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Soot Formation and Emission in Fires

Vivien Lecoustre (Research Assoc.)

Advisor: 
Sponsor: 
NSF (OCI, PetaApps Program), DOE (NERSC)
Collaborators: D. Haworth (Pennstate U.), H.G. Im (U. MI),
T. Lu (U. Connecticut), R. Sankaran (Oak Ridge Ntl. Lab.)

Combustion-generated soot emission is a major concern in the design of practical engines as these emissions not only reduce energy efficiencies but also are detrimental to the environment and human health. Soot emission is also a major concern in fire applications because soot particles are a dominant factor in determining both flame/smoke radiation properties and the general ability of an enclosure fire or an open fire to spread.

Numerical simulations are performed with a Direct Numerical Simulation (DNS) solver called S3d, which is developed at Sandia National Laboratories for fundamental studies of flame-flow interactions. S3d is a massively parallel compressible flow solver that features high-order explicit time integration, high-order finite difference spatial discretization, non-reflecting boundary conditions, coupled with a first-principles-based description of the flow and a CHEMKIN-based model to describe detailed molecular transport and detailed chemical kinetics. In addition, S3d features a series of multi-physics models that have been developed over recent years to describe physical and chemical processes associated with thermal radiation transport and soot formation, growth and oxidation.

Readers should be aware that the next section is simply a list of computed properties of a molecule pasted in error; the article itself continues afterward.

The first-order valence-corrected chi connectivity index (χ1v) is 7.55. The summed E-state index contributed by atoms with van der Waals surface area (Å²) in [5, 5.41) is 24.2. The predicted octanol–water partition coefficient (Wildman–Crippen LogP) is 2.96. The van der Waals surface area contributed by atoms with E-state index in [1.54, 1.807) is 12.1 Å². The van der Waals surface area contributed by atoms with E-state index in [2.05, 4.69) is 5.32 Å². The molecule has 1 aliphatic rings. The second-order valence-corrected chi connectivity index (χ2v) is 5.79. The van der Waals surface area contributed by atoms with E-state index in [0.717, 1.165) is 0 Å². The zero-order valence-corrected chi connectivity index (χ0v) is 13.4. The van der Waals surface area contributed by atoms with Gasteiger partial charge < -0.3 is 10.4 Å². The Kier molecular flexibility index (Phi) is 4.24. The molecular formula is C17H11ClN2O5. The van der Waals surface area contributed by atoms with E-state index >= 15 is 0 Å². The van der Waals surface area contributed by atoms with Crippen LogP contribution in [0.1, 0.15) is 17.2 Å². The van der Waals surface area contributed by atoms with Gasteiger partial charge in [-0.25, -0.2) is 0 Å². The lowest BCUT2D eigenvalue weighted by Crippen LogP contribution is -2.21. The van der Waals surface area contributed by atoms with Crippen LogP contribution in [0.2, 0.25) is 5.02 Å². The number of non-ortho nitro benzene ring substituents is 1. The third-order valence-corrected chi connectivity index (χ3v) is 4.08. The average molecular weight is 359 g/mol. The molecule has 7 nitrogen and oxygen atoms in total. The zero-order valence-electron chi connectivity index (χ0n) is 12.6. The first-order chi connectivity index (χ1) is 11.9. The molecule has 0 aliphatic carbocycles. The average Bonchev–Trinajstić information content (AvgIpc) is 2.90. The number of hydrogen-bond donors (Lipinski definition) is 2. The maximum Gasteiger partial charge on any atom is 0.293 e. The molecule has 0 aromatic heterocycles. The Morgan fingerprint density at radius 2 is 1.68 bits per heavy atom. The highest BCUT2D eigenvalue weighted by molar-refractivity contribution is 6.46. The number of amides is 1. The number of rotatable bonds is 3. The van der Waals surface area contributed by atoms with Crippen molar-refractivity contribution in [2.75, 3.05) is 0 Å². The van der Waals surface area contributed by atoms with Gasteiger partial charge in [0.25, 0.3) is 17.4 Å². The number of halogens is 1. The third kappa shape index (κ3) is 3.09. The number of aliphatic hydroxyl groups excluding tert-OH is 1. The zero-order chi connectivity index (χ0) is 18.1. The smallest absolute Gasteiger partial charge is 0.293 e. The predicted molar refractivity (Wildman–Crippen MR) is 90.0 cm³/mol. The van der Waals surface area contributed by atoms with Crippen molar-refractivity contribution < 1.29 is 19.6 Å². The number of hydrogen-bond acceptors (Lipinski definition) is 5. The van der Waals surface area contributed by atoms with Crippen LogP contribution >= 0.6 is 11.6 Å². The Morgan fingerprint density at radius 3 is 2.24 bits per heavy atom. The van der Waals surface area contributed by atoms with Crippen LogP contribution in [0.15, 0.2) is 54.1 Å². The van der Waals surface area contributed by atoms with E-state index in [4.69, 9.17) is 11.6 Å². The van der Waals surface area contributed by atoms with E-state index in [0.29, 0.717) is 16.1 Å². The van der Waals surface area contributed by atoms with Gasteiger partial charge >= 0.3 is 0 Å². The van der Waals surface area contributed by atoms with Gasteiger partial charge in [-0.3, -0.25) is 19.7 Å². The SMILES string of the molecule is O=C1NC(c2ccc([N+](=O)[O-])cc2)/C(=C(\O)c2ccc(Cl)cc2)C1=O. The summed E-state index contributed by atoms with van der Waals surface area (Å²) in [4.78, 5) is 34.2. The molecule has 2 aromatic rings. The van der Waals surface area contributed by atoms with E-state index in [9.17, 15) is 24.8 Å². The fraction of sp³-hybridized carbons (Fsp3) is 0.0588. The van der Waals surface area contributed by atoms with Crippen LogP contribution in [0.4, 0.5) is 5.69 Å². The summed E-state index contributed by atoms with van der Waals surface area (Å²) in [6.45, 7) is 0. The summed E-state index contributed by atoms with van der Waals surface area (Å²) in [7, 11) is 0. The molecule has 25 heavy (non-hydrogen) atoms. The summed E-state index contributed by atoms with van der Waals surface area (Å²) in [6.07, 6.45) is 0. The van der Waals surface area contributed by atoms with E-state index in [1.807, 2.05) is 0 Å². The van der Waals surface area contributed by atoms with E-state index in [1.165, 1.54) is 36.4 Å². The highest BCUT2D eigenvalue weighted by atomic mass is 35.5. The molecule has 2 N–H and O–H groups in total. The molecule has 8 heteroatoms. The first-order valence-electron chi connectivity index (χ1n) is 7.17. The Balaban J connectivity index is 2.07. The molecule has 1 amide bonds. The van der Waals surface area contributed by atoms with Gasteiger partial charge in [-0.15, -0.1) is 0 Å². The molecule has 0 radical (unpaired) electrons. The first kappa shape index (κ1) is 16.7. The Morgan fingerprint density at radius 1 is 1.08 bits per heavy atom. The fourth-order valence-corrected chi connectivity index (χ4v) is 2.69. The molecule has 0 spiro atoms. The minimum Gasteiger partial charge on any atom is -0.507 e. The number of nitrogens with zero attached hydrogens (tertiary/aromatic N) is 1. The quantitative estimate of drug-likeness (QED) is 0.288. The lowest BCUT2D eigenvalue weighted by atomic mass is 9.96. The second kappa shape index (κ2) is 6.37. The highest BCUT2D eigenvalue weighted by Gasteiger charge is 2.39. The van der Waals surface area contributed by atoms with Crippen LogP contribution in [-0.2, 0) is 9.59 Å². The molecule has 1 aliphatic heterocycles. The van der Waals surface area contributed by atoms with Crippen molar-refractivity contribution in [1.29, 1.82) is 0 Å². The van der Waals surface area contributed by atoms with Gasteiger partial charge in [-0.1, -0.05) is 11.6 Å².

DNS simulation of soot breakthrough in a canonical laminar flame/vortex interaction problem. The figures show the wrinkling of the diffusion flame in response to the flow generated by a vortex pair. Instantaneous distribution of soot volume fraction (left) and temperature (right). The position of the thin flame zone is identified by a dashed-dot line (left) or a solid line (right).   The left picture reveals soot breakthrough, i.e. transport of un-oxidized soot from the fuel-side (on the right) to the air-side (on the left) of the flame. Such detailed simulations provide a unique tool for a basic understanding of the microphysics responsible for soot emission in combustion systems.

To learn more:

Arias, P.G., Lecoustre, V.R., Roy, S.P., Luo, Z., Haworth, D.C., Lu, T.F., Trouvé, A. and Im, H.G. (2015) “Dynamics of flow-soot interaction in wrinkled nonpremixed ethylene-air flames,” Combust. Theory Modelling 19:568-586.

Roy, S.P., Arias, P.G., Lecoustre, V.R., Haworth, D.C., Im, H.G. and Trouvé, A. (2014) “Development of high fidelity soot aerosol dynamics models using method of moments with interpolative closure,” Aerosol Sci. Technol., 48:379–391.

 

Vivien Lecoustre is a Research Associate in the Department of Fire Protection Engineering. For further information about his research, Vivien can be contacted at vlecous1@umd.edu.